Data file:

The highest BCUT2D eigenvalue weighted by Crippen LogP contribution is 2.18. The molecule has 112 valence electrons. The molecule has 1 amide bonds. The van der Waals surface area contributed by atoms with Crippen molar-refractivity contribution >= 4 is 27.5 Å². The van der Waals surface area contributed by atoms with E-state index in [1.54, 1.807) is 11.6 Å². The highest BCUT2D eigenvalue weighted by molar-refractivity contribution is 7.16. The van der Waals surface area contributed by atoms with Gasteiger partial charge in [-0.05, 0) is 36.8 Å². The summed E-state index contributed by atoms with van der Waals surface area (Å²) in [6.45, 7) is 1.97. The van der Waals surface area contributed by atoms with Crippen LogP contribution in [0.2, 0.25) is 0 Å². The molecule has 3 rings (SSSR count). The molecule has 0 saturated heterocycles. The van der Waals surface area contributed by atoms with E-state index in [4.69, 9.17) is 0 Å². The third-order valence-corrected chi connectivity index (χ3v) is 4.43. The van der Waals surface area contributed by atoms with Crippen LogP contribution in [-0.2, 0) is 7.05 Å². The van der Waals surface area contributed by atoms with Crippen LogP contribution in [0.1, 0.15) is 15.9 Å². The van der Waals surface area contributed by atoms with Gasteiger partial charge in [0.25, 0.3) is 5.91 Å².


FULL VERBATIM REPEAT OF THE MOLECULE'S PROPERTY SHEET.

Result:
The highest BCUT2D eigenvalue weighted by Crippen LogP contribution is 2.18. The molecule has 112 valence electrons. The molecule has 1 amide bonds. The van der Waals surface area contributed by atoms with Crippen molar-refractivity contribution >= 4 is 27.5 Å². The van der Waals surface area contributed by atoms with E-state index in [1.54, 1.807) is 11.6 Å². The highest BCUT2D eigenvalue weighted by molar-refractivity contribution is 7.16. The van der Waals surface area contributed by atoms with Gasteiger partial charge in [-0.05, 0) is 36.8 Å². The summed E-state index contributed by atoms with van der Waals surface area (Å²) in [6.45, 7) is 1.97. The van der Waals surface area contributed by atoms with Crippen LogP contribution in [0.2, 0.25) is 0 Å². The molecule has 3 rings (SSSR count). The molecule has 0 saturated heterocycles. The van der Waals surface area contributed by atoms with E-state index in [4.69, 9.17) is 0 Å². The third-order valence-corrected chi connectivity index (χ3v) is 4.43. The van der Waals surface area contributed by atoms with Crippen LogP contribution in [-0.2, 0) is 7.05 Å². The van der Waals surface area contributed by atoms with Crippen LogP contribution in [0.1, 0.15) is 15.9 Å². The van der Waals surface area contributed by atoms with Gasteiger partial charge in [0.25, 0.3) is 5.91 Å².